Future screenings will feature TT the Artist’s 2020 film “Dark City Beneath the Beat,” from Sept. 1-26′ and Kandis Williams’s 2020 film “Annexation Tango,” from Sept. 29-Oct. 31.

The curators are Carlyn Thomas, BMA Curatorial Assistant for Contemporary Art, and Leila Grothe, BMA Associate Curator of Contemporary Art.

A refrigerator before electricity

A spring house is a small, free-standing structure that uses spring water to keep crocks of milk and other dairy products cool. In the 1800s, spring houses essentially served as refrigerators before electricity was available. They were typically constructed near the main house of a large estate, along with an ice house.

The BMA’s Spring House is one of several structures that Latrobe designed for Robert Goodloe Harper’s country house, “Oakland,” near what is now Roland Park. Originally known as the Goodloe Harper Spring House or the Oakland Spring House, the structure has four columns, plaster walls, wood trim, a brick floor and troughs on three sides where spring water was channeled to keep containers of milk cool.

The Spring House was given to the BMA by Baltimore attorney W. J. O’Brien in 1932 and moved to the museum grounds that year. John Russell Pope, architect for the museum’s 1929 main building, was instrumental in determining its location and thwarted proposals to increase its size.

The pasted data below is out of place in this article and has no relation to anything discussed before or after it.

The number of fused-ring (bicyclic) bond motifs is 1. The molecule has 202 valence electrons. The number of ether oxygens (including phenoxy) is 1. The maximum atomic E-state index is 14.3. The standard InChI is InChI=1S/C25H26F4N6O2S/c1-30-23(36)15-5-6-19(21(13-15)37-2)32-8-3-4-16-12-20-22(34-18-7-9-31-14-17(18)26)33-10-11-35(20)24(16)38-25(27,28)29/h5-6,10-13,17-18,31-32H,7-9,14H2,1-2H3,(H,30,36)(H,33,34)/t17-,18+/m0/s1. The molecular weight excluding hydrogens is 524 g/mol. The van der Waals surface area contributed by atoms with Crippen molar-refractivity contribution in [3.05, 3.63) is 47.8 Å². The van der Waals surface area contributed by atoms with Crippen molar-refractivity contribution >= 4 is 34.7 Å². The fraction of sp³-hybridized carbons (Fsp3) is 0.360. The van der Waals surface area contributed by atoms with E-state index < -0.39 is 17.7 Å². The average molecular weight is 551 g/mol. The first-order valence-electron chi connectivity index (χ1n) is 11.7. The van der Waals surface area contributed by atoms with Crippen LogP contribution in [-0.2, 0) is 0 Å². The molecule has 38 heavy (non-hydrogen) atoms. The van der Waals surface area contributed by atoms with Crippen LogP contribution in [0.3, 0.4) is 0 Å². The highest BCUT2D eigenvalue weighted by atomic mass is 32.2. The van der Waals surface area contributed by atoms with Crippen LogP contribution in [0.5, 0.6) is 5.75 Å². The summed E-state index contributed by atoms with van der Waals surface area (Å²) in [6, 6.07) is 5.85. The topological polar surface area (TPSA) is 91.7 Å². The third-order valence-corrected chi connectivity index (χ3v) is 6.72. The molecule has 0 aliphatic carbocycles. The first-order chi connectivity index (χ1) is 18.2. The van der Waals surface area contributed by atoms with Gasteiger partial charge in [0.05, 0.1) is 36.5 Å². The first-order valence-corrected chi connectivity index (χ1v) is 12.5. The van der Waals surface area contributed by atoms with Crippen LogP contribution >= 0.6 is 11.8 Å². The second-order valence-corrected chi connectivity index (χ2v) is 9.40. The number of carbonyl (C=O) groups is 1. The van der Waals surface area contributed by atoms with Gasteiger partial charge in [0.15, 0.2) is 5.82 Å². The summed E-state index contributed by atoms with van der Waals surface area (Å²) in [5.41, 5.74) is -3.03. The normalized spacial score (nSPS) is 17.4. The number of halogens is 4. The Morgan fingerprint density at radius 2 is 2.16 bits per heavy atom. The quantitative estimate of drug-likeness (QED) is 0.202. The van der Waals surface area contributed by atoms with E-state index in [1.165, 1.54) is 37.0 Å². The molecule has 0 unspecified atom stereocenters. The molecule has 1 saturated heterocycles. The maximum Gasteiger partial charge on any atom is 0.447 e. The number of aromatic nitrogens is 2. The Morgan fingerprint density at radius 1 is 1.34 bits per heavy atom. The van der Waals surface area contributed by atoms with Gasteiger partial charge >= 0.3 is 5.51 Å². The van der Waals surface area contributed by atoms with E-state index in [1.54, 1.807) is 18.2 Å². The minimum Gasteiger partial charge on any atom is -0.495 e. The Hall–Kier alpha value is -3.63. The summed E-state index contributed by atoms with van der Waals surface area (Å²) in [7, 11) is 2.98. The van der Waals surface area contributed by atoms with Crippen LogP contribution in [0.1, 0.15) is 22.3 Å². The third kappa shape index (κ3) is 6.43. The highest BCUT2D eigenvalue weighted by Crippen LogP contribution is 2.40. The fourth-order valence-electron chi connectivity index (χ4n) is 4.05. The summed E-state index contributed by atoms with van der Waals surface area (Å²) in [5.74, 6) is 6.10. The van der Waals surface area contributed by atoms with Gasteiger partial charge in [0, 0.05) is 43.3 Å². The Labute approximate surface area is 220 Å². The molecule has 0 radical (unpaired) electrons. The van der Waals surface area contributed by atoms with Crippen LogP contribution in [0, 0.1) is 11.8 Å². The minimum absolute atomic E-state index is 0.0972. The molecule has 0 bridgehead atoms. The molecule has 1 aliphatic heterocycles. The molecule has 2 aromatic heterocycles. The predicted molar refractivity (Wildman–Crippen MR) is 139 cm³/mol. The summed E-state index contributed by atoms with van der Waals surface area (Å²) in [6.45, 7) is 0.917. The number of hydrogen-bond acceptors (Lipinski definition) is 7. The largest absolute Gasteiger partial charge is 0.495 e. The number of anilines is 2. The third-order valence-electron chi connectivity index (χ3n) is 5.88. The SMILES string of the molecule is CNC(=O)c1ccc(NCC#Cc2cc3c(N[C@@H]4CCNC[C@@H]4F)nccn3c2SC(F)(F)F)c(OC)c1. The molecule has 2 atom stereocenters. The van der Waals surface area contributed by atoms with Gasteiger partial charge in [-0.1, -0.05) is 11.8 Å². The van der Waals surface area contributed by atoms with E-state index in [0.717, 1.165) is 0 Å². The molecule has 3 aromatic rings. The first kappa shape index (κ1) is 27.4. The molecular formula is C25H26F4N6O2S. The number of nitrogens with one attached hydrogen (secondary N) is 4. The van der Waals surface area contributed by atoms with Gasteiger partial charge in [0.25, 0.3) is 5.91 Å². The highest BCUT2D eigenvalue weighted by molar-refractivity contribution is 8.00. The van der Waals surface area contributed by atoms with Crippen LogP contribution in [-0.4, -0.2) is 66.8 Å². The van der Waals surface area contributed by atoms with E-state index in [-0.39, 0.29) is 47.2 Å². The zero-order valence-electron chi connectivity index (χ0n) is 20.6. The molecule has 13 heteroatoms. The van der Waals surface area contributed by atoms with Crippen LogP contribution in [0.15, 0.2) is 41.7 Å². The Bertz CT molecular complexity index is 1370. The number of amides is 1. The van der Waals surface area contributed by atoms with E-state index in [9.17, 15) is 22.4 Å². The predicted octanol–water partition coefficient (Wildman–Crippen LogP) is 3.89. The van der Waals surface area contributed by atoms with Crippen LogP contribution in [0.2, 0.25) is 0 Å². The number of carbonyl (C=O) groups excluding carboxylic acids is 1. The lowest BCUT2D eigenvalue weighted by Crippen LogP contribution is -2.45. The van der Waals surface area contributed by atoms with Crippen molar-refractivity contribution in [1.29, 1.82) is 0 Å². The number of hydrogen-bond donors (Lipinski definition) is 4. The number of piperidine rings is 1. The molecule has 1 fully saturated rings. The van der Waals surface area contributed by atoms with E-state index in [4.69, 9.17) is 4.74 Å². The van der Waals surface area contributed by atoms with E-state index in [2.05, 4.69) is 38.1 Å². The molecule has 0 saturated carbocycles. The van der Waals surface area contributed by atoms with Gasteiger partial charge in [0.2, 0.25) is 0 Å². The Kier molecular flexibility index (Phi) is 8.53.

When it first was moved to the museum grounds, the Spring House was used to display architectural artifacts but electricity was not installed right away, limiting its use. From the 1970s to 2002, it became increasingly deteriorated and its interior was off limits to the public.

The building was conserved in 2002, in an $87,000 project designed to address deterioration and restore the exterior to its original appearance. The restoration architect was Peter Pearre. It has been used periodically since then as space for programs and exhibits, including exhibits of works by Baltimore artists Richard Cleaver in 2005 and Oletha DeVane in 2019, a sound and light installation by Ann Veronica Janssens in 2018, and last year’s Ezawa video, a meditation on patriotism and protest shown in the midst of the Black Lives Matter demonstrations.

The restored Spring House is one of the largest artifacts in the museum’s collection and even has its own accessions number (BMA 1932.25.1). It proved valuable last year when the main building was closed due to the COVID-19 pandemic and directors wanted to offer visitors more outdoor experiences on its campus. The Snow Cone Sisters snack kiosk from Gertrude’s Chesapeake Kitchen was another example of that thinking, and it’s open again this summer.

According to Anne Brown, the museum’s senior director of communications, the building’s name isn’t changing from Spring House to Screen House, but that will literally be its use. Besides providing an outdoor experience, she said, using the Spring House as a screening room reflects an effort by the museum to activate underutilized spaces.

Brown said the Spring House can accommodate three people at a time and the films are short, so people can go in and watch them and then free up space for others. Because the Spring House isn’t heated, she said, its use as a home for new media will be seasonal.

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Ed Gunts

Ed Gunts is a local freelance writer and the former architecture critic for The Baltimore Sun.